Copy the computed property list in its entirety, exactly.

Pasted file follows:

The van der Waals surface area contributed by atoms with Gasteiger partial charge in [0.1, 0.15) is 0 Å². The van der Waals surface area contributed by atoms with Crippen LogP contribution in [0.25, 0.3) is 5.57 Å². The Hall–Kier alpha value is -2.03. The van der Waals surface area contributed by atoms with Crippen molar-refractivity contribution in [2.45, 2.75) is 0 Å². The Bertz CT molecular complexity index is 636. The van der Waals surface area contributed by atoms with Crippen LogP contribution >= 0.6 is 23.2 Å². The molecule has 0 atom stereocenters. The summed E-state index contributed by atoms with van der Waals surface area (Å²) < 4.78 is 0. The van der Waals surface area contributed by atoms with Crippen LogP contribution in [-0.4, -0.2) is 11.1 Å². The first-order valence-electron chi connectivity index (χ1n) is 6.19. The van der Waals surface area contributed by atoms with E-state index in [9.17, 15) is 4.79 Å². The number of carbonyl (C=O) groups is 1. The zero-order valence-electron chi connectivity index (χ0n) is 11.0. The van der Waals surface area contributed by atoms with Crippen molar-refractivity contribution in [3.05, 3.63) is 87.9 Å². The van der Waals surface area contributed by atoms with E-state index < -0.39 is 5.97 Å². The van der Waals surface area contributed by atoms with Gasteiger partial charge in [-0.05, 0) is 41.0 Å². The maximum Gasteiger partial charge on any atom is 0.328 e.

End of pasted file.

The van der Waals surface area contributed by atoms with Gasteiger partial charge in [0.1, 0.15) is 0 Å². The van der Waals surface area contributed by atoms with Crippen LogP contribution in [0.25, 0.3) is 5.57 Å². The Hall–Kier alpha value is -2.03. The van der Waals surface area contributed by atoms with Crippen molar-refractivity contribution in [2.45, 2.75) is 0 Å². The Bertz CT molecular complexity index is 636. The van der Waals surface area contributed by atoms with Crippen LogP contribution >= 0.6 is 23.2 Å². The molecule has 0 atom stereocenters. The summed E-state index contributed by atoms with van der Waals surface area (Å²) < 4.78 is 0. The van der Waals surface area contributed by atoms with Crippen LogP contribution in [-0.4, -0.2) is 11.1 Å². The first-order valence-electron chi connectivity index (χ1n) is 6.19. The van der Waals surface area contributed by atoms with E-state index in [9.17, 15) is 4.79 Å². The number of carbonyl (C=O) groups is 1. The zero-order valence-electron chi connectivity index (χ0n) is 11.0. The van der Waals surface area contributed by atoms with Crippen molar-refractivity contribution in [3.05, 3.63) is 87.9 Å². The van der Waals surface area contributed by atoms with E-state index < -0.39 is 5.97 Å². The van der Waals surface area contributed by atoms with Gasteiger partial charge in [-0.05, 0) is 41.0 Å². The maximum Gasteiger partial charge on any atom is 0.328 e.